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Urban Ecosystems

, Volume 19, Issue 4, pp 1847–1859 | Cite as

Dispersal-related traits of the snail Cornu aspersum along an urbanisation gradient: maintenance of mobility across life stages despite high costs

  • Maxime DahirelEmail author
  • Alice Séguret
  • Armelle Ansart
  • Luc Madec
Article

Abstract

The extreme fragmentation of natural habitats due to urbanisation can influence the evolution of dispersal strategies in species persisting in cities. The brown garden snail Cornu aspersum is an anthropophilic species, capable of maintaining its populations in highly fragmented habitats despite a high cost of movement. In this species, we studied the variation of dispersal-related behaviours and traits along an urbanisation gradient characterised at two biologically relevant spatial scales (10 and 50 m), in order to identify the effects of habitat fragmentation on movement. The olfactory perceptual range was low, between 1 and 2.5 m, meaning that snails should perceive a large range of landscapes as fragmented. In line with previous results, subadults were more prone to explore than adults in the least urbanised populations. The boundary-crossing behaviour of subadults was not affected by urbanisation, while exploration propensity of adult snails increased with urbanisation at the 50 m (long-distance dispersal) scale, to reach subadult levels in more urban sites. Foot mass (a correlate of movement speed) and perceptual range were not affected by urbanisation. These results are interpreted in relation to the different levels of competition snails are likely to experience in different environments, the high risk of local extinction in urban fragmented landscapes, and the available opportunities for reproduction. They indicate that benefits of dispersal still need to be considered even in situations where movement costs are extremely important. The maintenance of relatively high mobility and its extension to the adult stage in response to anthropogenic changes may thus play a major role in the success of Cornu aspersum in urban habitats.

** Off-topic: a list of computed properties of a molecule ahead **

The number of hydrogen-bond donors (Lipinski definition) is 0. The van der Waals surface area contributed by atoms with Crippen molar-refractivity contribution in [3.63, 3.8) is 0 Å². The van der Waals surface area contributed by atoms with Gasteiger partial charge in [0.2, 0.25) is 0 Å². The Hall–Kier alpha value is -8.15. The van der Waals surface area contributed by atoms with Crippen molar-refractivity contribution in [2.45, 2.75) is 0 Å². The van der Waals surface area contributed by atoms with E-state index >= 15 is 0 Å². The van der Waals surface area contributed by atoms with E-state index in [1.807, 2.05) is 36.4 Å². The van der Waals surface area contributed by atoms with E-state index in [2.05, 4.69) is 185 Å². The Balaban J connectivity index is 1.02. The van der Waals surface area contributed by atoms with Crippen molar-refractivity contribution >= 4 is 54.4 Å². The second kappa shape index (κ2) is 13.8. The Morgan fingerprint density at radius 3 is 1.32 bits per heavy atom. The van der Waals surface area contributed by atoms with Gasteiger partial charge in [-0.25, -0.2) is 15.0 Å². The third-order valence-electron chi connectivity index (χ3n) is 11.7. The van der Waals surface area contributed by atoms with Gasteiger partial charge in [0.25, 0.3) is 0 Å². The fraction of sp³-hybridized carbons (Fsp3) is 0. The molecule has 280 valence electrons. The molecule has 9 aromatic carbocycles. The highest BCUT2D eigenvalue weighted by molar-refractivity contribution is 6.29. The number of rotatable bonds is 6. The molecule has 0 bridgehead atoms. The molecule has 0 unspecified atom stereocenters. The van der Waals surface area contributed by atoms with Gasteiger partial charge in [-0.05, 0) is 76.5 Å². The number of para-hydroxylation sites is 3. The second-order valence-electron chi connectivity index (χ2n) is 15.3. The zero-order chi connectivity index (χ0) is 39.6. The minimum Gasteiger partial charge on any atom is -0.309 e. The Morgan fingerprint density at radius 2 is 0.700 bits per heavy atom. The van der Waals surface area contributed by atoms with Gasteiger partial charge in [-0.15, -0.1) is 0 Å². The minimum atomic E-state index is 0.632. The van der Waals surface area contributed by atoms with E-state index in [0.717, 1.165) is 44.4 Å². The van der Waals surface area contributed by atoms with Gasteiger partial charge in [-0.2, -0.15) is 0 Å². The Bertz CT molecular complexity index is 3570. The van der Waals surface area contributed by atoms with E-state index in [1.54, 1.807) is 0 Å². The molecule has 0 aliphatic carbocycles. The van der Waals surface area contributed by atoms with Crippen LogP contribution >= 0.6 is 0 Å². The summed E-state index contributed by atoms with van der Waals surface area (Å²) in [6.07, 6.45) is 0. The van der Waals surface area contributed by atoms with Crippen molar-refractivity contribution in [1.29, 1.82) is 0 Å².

Keywords

Fragmentation Gastropods Helix aspersa Movement Perceptual range 

Notes

Acknowledgments

We would like to thank Hanna Cholé for her help in preliminary measures of field perceptual range, as well as two reviewers for their helpful comments.

Supplementary material

11252_2016_564_MOESM1_ESM.pdf (105 kb)
ESM 1 (PDF 105 kb)

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Copyright information

© Springer Science+Business Media New York 2016

Authors and Affiliations

  • Maxime Dahirel
    • 1
    • 2
    Email author
  • Alice Séguret
    • 1
    • 3
  • Armelle Ansart
    • 1
  • Luc Madec
    • 1
  1. 1.CNRS/ University of Rennes 1RennesFrance
  2. 2.Department of BiologyGhent University, Terrestrial Ecology unitGhentBelgium
  3. 3.Martin-Luther-University Halle-Wittenberg, Institute for BiologyHalle (Saale)Germany

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